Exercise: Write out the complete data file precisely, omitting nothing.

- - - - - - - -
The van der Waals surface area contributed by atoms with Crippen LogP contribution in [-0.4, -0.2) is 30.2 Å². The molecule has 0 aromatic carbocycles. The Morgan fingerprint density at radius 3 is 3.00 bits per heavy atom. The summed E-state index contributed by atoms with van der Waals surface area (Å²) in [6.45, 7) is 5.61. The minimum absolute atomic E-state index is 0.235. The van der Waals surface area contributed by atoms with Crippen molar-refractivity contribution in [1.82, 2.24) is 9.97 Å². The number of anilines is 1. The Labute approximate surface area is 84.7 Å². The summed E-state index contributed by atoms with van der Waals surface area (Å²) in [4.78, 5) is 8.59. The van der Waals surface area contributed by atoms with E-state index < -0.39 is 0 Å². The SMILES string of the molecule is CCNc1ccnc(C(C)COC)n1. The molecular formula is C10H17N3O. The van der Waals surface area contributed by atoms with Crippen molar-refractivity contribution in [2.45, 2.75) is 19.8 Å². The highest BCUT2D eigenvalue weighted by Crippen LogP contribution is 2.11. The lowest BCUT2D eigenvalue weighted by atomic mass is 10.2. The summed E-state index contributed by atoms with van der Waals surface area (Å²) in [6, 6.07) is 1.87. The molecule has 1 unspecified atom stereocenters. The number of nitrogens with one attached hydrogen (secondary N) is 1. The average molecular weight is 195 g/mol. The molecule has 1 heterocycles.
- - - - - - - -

The van der Waals surface area contributed by atoms with Crippen LogP contribution in [-0.4, -0.2) is 30.2 Å². The molecule has 0 aromatic carbocycles. The Morgan fingerprint density at radius 3 is 3.00 bits per heavy atom. The summed E-state index contributed by atoms with van der Waals surface area (Å²) in [6.45, 7) is 5.61. The minimum absolute atomic E-state index is 0.235. The van der Waals surface area contributed by atoms with Crippen molar-refractivity contribution in [1.82, 2.24) is 9.97 Å². The number of anilines is 1. The Labute approximate surface area is 84.7 Å². The summed E-state index contributed by atoms with van der Waals surface area (Å²) in [4.78, 5) is 8.59. The van der Waals surface area contributed by atoms with E-state index < -0.39 is 0 Å². The SMILES string of the molecule is CCNc1ccnc(C(C)COC)n1. The molecular formula is C10H17N3O. The van der Waals surface area contributed by atoms with Crippen molar-refractivity contribution in [2.45, 2.75) is 19.8 Å². The highest BCUT2D eigenvalue weighted by Crippen LogP contribution is 2.11. The lowest BCUT2D eigenvalue weighted by atomic mass is 10.2. The summed E-state index contributed by atoms with van der Waals surface area (Å²) in [6, 6.07) is 1.87. The molecule has 1 unspecified atom stereocenters. The number of nitrogens with one attached hydrogen (secondary N) is 1. The average molecular weight is 195 g/mol. The molecule has 1 heterocycles.